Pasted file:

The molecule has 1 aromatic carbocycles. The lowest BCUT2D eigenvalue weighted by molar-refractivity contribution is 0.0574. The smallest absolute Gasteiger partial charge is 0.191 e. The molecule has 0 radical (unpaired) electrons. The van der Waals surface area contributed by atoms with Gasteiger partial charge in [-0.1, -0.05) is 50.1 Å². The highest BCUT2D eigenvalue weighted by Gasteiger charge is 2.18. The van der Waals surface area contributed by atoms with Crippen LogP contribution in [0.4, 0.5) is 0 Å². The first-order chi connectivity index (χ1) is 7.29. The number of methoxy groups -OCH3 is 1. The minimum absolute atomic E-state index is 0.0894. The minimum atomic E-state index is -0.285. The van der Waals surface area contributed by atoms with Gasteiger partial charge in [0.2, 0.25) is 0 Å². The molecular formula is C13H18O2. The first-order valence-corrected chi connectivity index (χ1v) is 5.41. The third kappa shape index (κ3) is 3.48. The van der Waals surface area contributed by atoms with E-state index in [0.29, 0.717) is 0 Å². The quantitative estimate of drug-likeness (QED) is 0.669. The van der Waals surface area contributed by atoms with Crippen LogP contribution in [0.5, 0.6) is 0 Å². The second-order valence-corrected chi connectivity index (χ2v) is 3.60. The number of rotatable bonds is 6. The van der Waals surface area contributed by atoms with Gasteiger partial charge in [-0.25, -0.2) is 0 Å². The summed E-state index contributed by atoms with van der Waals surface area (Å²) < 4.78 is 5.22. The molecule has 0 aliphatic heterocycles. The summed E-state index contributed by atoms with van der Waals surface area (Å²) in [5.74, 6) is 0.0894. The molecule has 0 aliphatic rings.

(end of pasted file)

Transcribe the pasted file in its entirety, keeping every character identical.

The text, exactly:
The molecule has 1 aromatic carbocycles. The lowest BCUT2D eigenvalue weighted by molar-refractivity contribution is 0.0574. The smallest absolute Gasteiger partial charge is 0.191 e. The molecule has 0 radical (unpaired) electrons. The van der Waals surface area contributed by atoms with Gasteiger partial charge in [-0.1, -0.05) is 50.1 Å². The highest BCUT2D eigenvalue weighted by Gasteiger charge is 2.18. The van der Waals surface area contributed by atoms with Crippen LogP contribution in [0.4, 0.5) is 0 Å². The first-order chi connectivity index (χ1) is 7.29. The number of methoxy groups -OCH3 is 1. The minimum absolute atomic E-state index is 0.0894. The minimum atomic E-state index is -0.285. The van der Waals surface area contributed by atoms with Gasteiger partial charge in [0.2, 0.25) is 0 Å². The molecular formula is C13H18O2. The first-order valence-corrected chi connectivity index (χ1v) is 5.41. The third kappa shape index (κ3) is 3.48. The van der Waals surface area contributed by atoms with E-state index in [0.29, 0.717) is 0 Å². The quantitative estimate of drug-likeness (QED) is 0.669. The van der Waals surface area contributed by atoms with Crippen LogP contribution in [0.5, 0.6) is 0 Å². The second-order valence-corrected chi connectivity index (χ2v) is 3.60. The number of rotatable bonds is 6. The van der Waals surface area contributed by atoms with Gasteiger partial charge in [-0.25, -0.2) is 0 Å². The summed E-state index contributed by atoms with van der Waals surface area (Å²) < 4.78 is 5.22. The molecule has 0 aliphatic heterocycles. The summed E-state index contributed by atoms with van der Waals surface area (Å²) in [5.74, 6) is 0.0894. The molecule has 0 aliphatic rings.